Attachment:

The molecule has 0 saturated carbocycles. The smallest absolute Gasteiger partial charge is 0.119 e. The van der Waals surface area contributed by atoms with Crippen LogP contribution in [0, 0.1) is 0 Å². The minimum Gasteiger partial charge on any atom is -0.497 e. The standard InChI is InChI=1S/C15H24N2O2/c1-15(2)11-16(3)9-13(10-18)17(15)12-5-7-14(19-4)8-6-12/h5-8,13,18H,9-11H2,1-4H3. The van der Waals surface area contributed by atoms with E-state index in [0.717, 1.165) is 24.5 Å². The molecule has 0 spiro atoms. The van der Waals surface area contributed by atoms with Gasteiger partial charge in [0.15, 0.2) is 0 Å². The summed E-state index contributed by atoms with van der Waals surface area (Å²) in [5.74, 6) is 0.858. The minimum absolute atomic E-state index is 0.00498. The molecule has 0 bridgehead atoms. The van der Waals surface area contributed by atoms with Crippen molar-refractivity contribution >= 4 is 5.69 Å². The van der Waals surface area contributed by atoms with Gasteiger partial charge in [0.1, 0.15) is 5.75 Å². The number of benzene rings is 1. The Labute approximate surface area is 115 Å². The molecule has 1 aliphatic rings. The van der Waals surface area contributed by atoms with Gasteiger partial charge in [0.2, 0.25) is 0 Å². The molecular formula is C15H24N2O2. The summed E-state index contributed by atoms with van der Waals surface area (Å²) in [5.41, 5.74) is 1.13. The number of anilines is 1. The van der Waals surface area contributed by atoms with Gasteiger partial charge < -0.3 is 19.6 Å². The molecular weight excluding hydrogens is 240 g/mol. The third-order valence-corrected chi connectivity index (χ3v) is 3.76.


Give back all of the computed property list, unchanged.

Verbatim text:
The molecule has 0 saturated carbocycles. The smallest absolute Gasteiger partial charge is 0.119 e. The van der Waals surface area contributed by atoms with Crippen LogP contribution in [0, 0.1) is 0 Å². The minimum Gasteiger partial charge on any atom is -0.497 e. The standard InChI is InChI=1S/C15H24N2O2/c1-15(2)11-16(3)9-13(10-18)17(15)12-5-7-14(19-4)8-6-12/h5-8,13,18H,9-11H2,1-4H3. The van der Waals surface area contributed by atoms with E-state index in [0.717, 1.165) is 24.5 Å². The molecule has 0 spiro atoms. The van der Waals surface area contributed by atoms with Gasteiger partial charge in [0.15, 0.2) is 0 Å². The summed E-state index contributed by atoms with van der Waals surface area (Å²) in [5.74, 6) is 0.858. The minimum absolute atomic E-state index is 0.00498. The molecule has 0 bridgehead atoms. The van der Waals surface area contributed by atoms with Crippen molar-refractivity contribution >= 4 is 5.69 Å². The van der Waals surface area contributed by atoms with Gasteiger partial charge in [0.1, 0.15) is 5.75 Å². The number of benzene rings is 1. The Labute approximate surface area is 115 Å². The molecule has 1 aliphatic rings. The van der Waals surface area contributed by atoms with Gasteiger partial charge in [0.2, 0.25) is 0 Å². The molecular formula is C15H24N2O2. The summed E-state index contributed by atoms with van der Waals surface area (Å²) in [5.41, 5.74) is 1.13. The number of anilines is 1. The van der Waals surface area contributed by atoms with Gasteiger partial charge < -0.3 is 19.6 Å². The molecular weight excluding hydrogens is 240 g/mol. The third-order valence-corrected chi connectivity index (χ3v) is 3.76.